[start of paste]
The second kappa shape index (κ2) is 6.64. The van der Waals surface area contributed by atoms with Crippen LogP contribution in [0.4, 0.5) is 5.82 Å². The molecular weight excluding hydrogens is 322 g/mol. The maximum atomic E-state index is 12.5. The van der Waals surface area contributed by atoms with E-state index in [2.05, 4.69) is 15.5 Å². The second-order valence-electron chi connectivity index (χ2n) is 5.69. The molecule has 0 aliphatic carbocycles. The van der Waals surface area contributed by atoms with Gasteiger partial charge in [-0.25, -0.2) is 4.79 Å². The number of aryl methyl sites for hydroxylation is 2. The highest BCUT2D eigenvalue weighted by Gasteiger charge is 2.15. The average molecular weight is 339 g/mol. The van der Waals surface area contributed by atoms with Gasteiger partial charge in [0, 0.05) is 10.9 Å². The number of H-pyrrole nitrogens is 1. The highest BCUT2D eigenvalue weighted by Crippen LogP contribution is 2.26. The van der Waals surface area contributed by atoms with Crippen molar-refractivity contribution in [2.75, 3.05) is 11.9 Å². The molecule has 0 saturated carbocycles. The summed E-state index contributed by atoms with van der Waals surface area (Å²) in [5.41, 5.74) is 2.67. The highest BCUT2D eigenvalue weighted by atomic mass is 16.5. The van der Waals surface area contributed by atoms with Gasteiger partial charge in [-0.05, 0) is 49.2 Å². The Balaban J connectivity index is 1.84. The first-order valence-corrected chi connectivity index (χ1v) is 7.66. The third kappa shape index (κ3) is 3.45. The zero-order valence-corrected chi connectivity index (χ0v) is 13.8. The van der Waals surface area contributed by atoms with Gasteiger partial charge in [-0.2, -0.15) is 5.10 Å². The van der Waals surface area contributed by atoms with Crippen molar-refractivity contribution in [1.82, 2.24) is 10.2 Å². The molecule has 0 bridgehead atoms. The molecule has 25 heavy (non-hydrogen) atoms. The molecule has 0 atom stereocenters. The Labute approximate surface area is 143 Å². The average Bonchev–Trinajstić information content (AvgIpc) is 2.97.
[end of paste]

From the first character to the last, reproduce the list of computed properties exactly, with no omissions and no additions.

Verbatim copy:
The second kappa shape index (κ2) is 6.64. The van der Waals surface area contributed by atoms with Crippen LogP contribution in [0.4, 0.5) is 5.82 Å². The molecular weight excluding hydrogens is 322 g/mol. The maximum atomic E-state index is 12.5. The van der Waals surface area contributed by atoms with E-state index in [2.05, 4.69) is 15.5 Å². The second-order valence-electron chi connectivity index (χ2n) is 5.69. The molecule has 0 aliphatic carbocycles. The van der Waals surface area contributed by atoms with Gasteiger partial charge in [-0.25, -0.2) is 4.79 Å². The number of aryl methyl sites for hydroxylation is 2. The highest BCUT2D eigenvalue weighted by Gasteiger charge is 2.15. The average molecular weight is 339 g/mol. The van der Waals surface area contributed by atoms with Gasteiger partial charge in [0, 0.05) is 10.9 Å². The number of H-pyrrole nitrogens is 1. The highest BCUT2D eigenvalue weighted by Crippen LogP contribution is 2.26. The van der Waals surface area contributed by atoms with Crippen molar-refractivity contribution in [2.75, 3.05) is 11.9 Å². The molecule has 0 saturated carbocycles. The summed E-state index contributed by atoms with van der Waals surface area (Å²) in [5.41, 5.74) is 2.67. The highest BCUT2D eigenvalue weighted by atomic mass is 16.5. The van der Waals surface area contributed by atoms with Gasteiger partial charge in [-0.05, 0) is 49.2 Å². The Balaban J connectivity index is 1.84. The first-order valence-corrected chi connectivity index (χ1v) is 7.66. The third kappa shape index (κ3) is 3.45. The zero-order valence-corrected chi connectivity index (χ0v) is 13.8. The van der Waals surface area contributed by atoms with Gasteiger partial charge in [-0.2, -0.15) is 5.10 Å². The van der Waals surface area contributed by atoms with Crippen molar-refractivity contribution in [1.82, 2.24) is 10.2 Å². The molecule has 0 bridgehead atoms. The molecule has 25 heavy (non-hydrogen) atoms. The molecule has 0 atom stereocenters. The Labute approximate surface area is 143 Å². The average Bonchev–Trinajstić information content (AvgIpc) is 2.97.